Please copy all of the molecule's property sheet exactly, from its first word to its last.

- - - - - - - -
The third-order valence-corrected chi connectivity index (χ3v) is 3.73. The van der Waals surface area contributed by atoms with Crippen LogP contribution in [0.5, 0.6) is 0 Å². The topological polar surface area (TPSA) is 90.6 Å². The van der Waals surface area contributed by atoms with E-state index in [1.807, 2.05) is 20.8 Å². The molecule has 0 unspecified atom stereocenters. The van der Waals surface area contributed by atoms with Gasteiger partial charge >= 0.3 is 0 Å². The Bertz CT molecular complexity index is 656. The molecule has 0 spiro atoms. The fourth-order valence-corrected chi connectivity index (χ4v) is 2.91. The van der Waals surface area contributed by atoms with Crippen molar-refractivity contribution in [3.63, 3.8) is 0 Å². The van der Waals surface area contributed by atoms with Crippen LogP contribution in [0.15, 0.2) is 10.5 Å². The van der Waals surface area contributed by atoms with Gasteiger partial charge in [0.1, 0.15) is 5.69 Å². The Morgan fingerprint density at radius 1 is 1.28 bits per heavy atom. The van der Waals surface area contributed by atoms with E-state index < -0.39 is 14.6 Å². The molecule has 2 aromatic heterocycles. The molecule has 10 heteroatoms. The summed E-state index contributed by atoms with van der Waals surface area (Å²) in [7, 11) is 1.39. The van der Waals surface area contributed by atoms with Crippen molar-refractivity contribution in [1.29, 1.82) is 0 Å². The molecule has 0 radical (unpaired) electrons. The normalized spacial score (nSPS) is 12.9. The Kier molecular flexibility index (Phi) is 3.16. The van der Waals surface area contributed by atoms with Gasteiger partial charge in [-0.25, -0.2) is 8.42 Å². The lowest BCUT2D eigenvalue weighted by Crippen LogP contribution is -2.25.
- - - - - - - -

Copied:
The third-order valence-corrected chi connectivity index (χ3v) is 3.73. The van der Waals surface area contributed by atoms with Crippen LogP contribution in [0.5, 0.6) is 0 Å². The topological polar surface area (TPSA) is 90.6 Å². The van der Waals surface area contributed by atoms with E-state index in [1.807, 2.05) is 20.8 Å². The molecule has 0 unspecified atom stereocenters. The van der Waals surface area contributed by atoms with Gasteiger partial charge >= 0.3 is 0 Å². The Bertz CT molecular complexity index is 656. The molecule has 0 spiro atoms. The fourth-order valence-corrected chi connectivity index (χ4v) is 2.91. The van der Waals surface area contributed by atoms with Crippen molar-refractivity contribution in [3.63, 3.8) is 0 Å². The van der Waals surface area contributed by atoms with Crippen LogP contribution in [0.15, 0.2) is 10.5 Å². The van der Waals surface area contributed by atoms with Gasteiger partial charge in [0.1, 0.15) is 5.69 Å². The Morgan fingerprint density at radius 1 is 1.28 bits per heavy atom. The van der Waals surface area contributed by atoms with E-state index < -0.39 is 14.6 Å². The molecule has 2 aromatic heterocycles. The molecule has 10 heteroatoms. The summed E-state index contributed by atoms with van der Waals surface area (Å²) in [7, 11) is 1.39. The van der Waals surface area contributed by atoms with Crippen molar-refractivity contribution in [1.29, 1.82) is 0 Å². The molecule has 0 radical (unpaired) electrons. The normalized spacial score (nSPS) is 12.9. The Kier molecular flexibility index (Phi) is 3.16. The van der Waals surface area contributed by atoms with Gasteiger partial charge in [-0.25, -0.2) is 8.42 Å². The lowest BCUT2D eigenvalue weighted by Crippen LogP contribution is -2.25.